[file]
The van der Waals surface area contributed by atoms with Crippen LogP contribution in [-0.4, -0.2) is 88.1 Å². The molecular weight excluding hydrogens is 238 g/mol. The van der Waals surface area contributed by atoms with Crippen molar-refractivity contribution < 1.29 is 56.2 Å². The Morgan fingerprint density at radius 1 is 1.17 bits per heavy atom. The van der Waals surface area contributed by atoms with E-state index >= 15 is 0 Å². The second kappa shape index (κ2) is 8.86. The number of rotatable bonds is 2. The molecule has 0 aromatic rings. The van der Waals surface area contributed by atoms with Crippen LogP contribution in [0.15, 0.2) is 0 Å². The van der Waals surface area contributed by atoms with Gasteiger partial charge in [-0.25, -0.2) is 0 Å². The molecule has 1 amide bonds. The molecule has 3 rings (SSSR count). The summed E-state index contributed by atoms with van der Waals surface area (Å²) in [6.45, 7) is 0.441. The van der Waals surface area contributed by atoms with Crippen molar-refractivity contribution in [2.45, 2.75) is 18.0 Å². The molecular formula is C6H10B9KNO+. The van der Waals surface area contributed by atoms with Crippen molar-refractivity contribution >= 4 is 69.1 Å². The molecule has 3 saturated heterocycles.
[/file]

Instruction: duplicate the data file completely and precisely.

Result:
The van der Waals surface area contributed by atoms with Crippen LogP contribution in [-0.4, -0.2) is 88.1 Å². The molecular weight excluding hydrogens is 238 g/mol. The van der Waals surface area contributed by atoms with Crippen molar-refractivity contribution < 1.29 is 56.2 Å². The Morgan fingerprint density at radius 1 is 1.17 bits per heavy atom. The van der Waals surface area contributed by atoms with E-state index >= 15 is 0 Å². The second kappa shape index (κ2) is 8.86. The number of rotatable bonds is 2. The molecule has 0 aromatic rings. The van der Waals surface area contributed by atoms with Crippen LogP contribution in [0.15, 0.2) is 0 Å². The van der Waals surface area contributed by atoms with Gasteiger partial charge in [-0.25, -0.2) is 0 Å². The molecule has 1 amide bonds. The molecule has 3 rings (SSSR count). The summed E-state index contributed by atoms with van der Waals surface area (Å²) in [6.45, 7) is 0.441. The van der Waals surface area contributed by atoms with Crippen molar-refractivity contribution in [2.45, 2.75) is 18.0 Å². The molecular formula is C6H10B9KNO+. The van der Waals surface area contributed by atoms with Crippen molar-refractivity contribution >= 4 is 69.1 Å². The molecule has 3 saturated heterocycles.